When and how firms can exploit consumers’ bounded rationality or information deficits to their interest is central for designing consumer policies. The rational consumer paradigm on which much of our understanding of consumer behavior and policy design relies, can lead to mistaken answers. Our projects in this area span a wide array of issues and methodological tools.
First, we continue to study issues of expressive consumer behavior, i.e. purchasing products to express values and gain a positive image. Thus, we investigate in laboratory experiments whether image-driven pro-social purchasing can be crowded out through non-monetary incentives. Using experimental methods, we also test whether consumers make correct inferences when facing products without specific labels and how their naivety can affect market outcomes. Moreover, we analyze how website defaults and quality certification affect consumer behavior in the domain of charitable giving.
Second, using observational data, we investigate why people borrow too much and at interest rates that are too high. To explain these findings, we compare the relative importance of various potential behavioral biases, such as overconfidence and over optimism, self-control and present bias, and social comparison. Similarly, using hypothetical discrete choice experiments and field experiments, we plan to study the impact of overconfidence and attitudes toward uncertainty on consumers’ choices for flat rates (owning) vs. pay-per-use consumption (demand-driven renting). Further, to test and measure consumers’ limited attention about partitioned prices, we estimate a discrete choice model of consumer demand on eBay Germany.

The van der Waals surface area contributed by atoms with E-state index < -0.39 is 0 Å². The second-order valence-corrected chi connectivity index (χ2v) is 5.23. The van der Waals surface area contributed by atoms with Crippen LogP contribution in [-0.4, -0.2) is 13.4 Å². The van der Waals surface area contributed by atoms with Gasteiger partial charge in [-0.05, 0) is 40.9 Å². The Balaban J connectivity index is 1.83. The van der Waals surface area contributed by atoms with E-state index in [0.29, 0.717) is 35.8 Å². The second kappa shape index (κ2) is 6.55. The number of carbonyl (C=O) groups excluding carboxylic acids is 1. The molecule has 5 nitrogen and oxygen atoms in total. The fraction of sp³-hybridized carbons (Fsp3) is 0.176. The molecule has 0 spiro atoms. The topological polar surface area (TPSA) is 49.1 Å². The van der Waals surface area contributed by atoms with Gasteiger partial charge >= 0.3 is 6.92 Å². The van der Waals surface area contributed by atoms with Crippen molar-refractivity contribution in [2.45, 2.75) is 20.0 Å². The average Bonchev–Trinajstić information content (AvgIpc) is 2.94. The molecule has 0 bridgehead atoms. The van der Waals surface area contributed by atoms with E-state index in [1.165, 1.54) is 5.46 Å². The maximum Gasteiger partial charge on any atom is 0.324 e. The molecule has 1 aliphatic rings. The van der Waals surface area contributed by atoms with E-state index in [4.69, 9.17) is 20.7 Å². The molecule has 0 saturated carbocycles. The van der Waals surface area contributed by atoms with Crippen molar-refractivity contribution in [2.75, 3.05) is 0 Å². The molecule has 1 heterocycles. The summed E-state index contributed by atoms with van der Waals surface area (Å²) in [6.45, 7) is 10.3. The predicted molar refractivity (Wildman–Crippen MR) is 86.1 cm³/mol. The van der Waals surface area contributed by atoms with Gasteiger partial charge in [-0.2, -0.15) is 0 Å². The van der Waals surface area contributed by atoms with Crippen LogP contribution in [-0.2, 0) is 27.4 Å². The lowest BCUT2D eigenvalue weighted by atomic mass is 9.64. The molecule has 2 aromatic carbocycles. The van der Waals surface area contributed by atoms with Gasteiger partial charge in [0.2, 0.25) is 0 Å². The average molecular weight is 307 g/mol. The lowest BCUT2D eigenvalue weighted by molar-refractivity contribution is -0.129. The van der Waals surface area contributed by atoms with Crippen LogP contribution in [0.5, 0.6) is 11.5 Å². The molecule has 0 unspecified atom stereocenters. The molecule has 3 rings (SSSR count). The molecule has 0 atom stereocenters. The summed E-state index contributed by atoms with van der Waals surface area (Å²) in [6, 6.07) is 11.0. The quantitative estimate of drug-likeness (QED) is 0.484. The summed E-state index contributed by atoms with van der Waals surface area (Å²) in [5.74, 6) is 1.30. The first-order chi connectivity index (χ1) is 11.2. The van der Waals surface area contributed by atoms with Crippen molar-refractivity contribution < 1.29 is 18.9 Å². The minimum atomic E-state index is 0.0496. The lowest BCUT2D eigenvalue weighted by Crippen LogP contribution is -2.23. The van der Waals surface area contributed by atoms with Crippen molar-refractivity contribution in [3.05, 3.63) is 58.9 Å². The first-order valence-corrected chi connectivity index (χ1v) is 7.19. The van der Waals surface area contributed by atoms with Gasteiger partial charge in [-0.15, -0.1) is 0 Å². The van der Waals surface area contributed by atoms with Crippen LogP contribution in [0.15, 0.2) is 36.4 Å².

Finally, we plan to take up the feedback received from consumer policy practitioners on our previous work and seek to quantify firms’ (ab)use of very long, seemingly consumer-friendly deadlines such as, for instance, IKEA’s 365-day return policy.